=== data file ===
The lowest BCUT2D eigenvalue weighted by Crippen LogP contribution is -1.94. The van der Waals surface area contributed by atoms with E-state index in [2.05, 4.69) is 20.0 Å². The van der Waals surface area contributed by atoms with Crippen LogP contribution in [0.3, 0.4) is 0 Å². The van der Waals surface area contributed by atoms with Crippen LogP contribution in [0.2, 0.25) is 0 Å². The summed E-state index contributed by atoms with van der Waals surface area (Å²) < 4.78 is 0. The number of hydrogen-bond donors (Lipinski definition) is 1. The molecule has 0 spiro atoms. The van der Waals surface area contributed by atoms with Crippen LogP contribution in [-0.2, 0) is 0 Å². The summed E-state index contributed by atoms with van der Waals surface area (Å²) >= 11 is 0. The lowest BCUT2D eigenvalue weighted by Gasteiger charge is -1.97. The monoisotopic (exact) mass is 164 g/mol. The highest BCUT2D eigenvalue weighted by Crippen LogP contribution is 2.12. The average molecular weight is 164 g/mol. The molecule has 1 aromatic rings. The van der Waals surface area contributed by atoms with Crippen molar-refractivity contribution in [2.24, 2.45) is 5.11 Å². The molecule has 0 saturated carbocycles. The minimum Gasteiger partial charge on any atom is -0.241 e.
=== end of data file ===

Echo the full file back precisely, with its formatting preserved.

The lowest BCUT2D eigenvalue weighted by Crippen LogP contribution is -1.94. The van der Waals surface area contributed by atoms with E-state index in [2.05, 4.69) is 20.0 Å². The van der Waals surface area contributed by atoms with Crippen LogP contribution in [0.3, 0.4) is 0 Å². The van der Waals surface area contributed by atoms with Crippen LogP contribution in [0.2, 0.25) is 0 Å². The summed E-state index contributed by atoms with van der Waals surface area (Å²) < 4.78 is 0. The number of hydrogen-bond donors (Lipinski definition) is 1. The molecule has 0 spiro atoms. The van der Waals surface area contributed by atoms with Crippen LogP contribution in [-0.2, 0) is 0 Å². The summed E-state index contributed by atoms with van der Waals surface area (Å²) >= 11 is 0. The lowest BCUT2D eigenvalue weighted by Gasteiger charge is -1.97. The monoisotopic (exact) mass is 164 g/mol. The highest BCUT2D eigenvalue weighted by Crippen LogP contribution is 2.12. The average molecular weight is 164 g/mol. The molecule has 1 aromatic rings. The van der Waals surface area contributed by atoms with Crippen molar-refractivity contribution in [2.24, 2.45) is 5.11 Å². The molecule has 0 saturated carbocycles. The minimum Gasteiger partial charge on any atom is -0.241 e.